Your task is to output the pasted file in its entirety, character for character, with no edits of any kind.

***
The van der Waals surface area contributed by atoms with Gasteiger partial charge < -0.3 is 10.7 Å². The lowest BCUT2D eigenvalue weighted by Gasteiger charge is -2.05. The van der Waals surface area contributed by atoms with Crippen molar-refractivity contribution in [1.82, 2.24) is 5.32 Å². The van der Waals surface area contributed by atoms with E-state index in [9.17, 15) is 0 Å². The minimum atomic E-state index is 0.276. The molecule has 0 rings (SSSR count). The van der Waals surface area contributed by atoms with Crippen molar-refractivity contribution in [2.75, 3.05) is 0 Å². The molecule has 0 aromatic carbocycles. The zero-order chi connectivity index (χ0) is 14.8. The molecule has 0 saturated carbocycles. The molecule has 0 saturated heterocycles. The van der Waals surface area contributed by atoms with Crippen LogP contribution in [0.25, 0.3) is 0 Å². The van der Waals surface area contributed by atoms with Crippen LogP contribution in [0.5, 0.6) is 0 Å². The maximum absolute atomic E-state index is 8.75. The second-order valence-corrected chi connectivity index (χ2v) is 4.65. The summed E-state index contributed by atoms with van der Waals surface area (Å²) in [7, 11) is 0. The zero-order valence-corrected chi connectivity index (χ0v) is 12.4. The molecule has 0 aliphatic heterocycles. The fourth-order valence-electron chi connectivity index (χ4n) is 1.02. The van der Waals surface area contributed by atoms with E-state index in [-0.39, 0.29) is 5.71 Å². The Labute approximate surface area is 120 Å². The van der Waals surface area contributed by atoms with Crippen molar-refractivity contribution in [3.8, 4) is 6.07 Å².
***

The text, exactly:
The van der Waals surface area contributed by atoms with Gasteiger partial charge < -0.3 is 10.7 Å². The lowest BCUT2D eigenvalue weighted by Gasteiger charge is -2.05. The van der Waals surface area contributed by atoms with Crippen molar-refractivity contribution in [1.82, 2.24) is 5.32 Å². The van der Waals surface area contributed by atoms with E-state index in [9.17, 15) is 0 Å². The minimum atomic E-state index is 0.276. The molecule has 0 rings (SSSR count). The van der Waals surface area contributed by atoms with Crippen molar-refractivity contribution in [2.75, 3.05) is 0 Å². The molecule has 0 aromatic carbocycles. The zero-order chi connectivity index (χ0) is 14.8. The molecule has 0 saturated carbocycles. The molecule has 0 saturated heterocycles. The van der Waals surface area contributed by atoms with Crippen LogP contribution in [0.25, 0.3) is 0 Å². The van der Waals surface area contributed by atoms with Crippen LogP contribution in [0.5, 0.6) is 0 Å². The maximum absolute atomic E-state index is 8.75. The second-order valence-corrected chi connectivity index (χ2v) is 4.65. The summed E-state index contributed by atoms with van der Waals surface area (Å²) in [7, 11) is 0. The zero-order valence-corrected chi connectivity index (χ0v) is 12.4. The molecule has 0 aliphatic heterocycles. The fourth-order valence-electron chi connectivity index (χ4n) is 1.02. The van der Waals surface area contributed by atoms with E-state index in [-0.39, 0.29) is 5.71 Å². The Labute approximate surface area is 120 Å². The van der Waals surface area contributed by atoms with Crippen molar-refractivity contribution in [3.8, 4) is 6.07 Å².